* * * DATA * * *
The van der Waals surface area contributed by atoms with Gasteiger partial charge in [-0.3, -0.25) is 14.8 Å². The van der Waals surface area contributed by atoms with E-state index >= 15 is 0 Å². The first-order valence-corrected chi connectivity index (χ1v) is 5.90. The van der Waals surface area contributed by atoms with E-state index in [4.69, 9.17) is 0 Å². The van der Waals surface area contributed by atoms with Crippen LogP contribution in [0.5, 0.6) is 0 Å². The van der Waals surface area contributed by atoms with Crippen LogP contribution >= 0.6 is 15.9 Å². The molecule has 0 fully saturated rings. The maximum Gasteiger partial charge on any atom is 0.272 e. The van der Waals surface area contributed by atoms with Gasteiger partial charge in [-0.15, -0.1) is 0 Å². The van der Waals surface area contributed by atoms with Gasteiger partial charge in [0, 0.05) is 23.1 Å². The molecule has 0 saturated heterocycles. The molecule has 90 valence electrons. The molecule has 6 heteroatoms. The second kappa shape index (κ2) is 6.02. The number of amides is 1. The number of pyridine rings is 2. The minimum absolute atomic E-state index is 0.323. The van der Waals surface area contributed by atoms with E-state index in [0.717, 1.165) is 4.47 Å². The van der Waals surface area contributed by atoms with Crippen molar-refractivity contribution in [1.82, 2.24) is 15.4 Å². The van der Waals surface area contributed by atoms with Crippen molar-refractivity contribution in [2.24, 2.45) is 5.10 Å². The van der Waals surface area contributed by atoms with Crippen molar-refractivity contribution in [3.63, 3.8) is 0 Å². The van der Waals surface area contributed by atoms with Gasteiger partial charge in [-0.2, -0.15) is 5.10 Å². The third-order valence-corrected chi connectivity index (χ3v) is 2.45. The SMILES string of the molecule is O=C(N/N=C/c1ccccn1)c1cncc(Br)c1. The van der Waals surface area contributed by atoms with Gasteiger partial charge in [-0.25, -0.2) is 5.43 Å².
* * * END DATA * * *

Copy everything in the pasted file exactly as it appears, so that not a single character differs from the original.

The van der Waals surface area contributed by atoms with Gasteiger partial charge in [-0.3, -0.25) is 14.8 Å². The van der Waals surface area contributed by atoms with E-state index >= 15 is 0 Å². The first-order valence-corrected chi connectivity index (χ1v) is 5.90. The van der Waals surface area contributed by atoms with E-state index in [4.69, 9.17) is 0 Å². The van der Waals surface area contributed by atoms with Crippen LogP contribution in [0.5, 0.6) is 0 Å². The van der Waals surface area contributed by atoms with Crippen LogP contribution >= 0.6 is 15.9 Å². The molecule has 0 fully saturated rings. The maximum Gasteiger partial charge on any atom is 0.272 e. The van der Waals surface area contributed by atoms with Gasteiger partial charge in [-0.15, -0.1) is 0 Å². The van der Waals surface area contributed by atoms with Gasteiger partial charge in [0, 0.05) is 23.1 Å². The molecule has 0 saturated heterocycles. The molecule has 90 valence electrons. The molecule has 6 heteroatoms. The second kappa shape index (κ2) is 6.02. The number of amides is 1. The number of pyridine rings is 2. The minimum absolute atomic E-state index is 0.323. The van der Waals surface area contributed by atoms with E-state index in [0.717, 1.165) is 4.47 Å². The van der Waals surface area contributed by atoms with Crippen molar-refractivity contribution in [1.82, 2.24) is 15.4 Å². The van der Waals surface area contributed by atoms with Crippen molar-refractivity contribution in [2.24, 2.45) is 5.10 Å². The van der Waals surface area contributed by atoms with Crippen molar-refractivity contribution in [3.63, 3.8) is 0 Å². The van der Waals surface area contributed by atoms with Gasteiger partial charge in [-0.2, -0.15) is 5.10 Å². The third-order valence-corrected chi connectivity index (χ3v) is 2.45. The SMILES string of the molecule is O=C(N/N=C/c1ccccn1)c1cncc(Br)c1. The van der Waals surface area contributed by atoms with Gasteiger partial charge in [-0.25, -0.2) is 5.43 Å².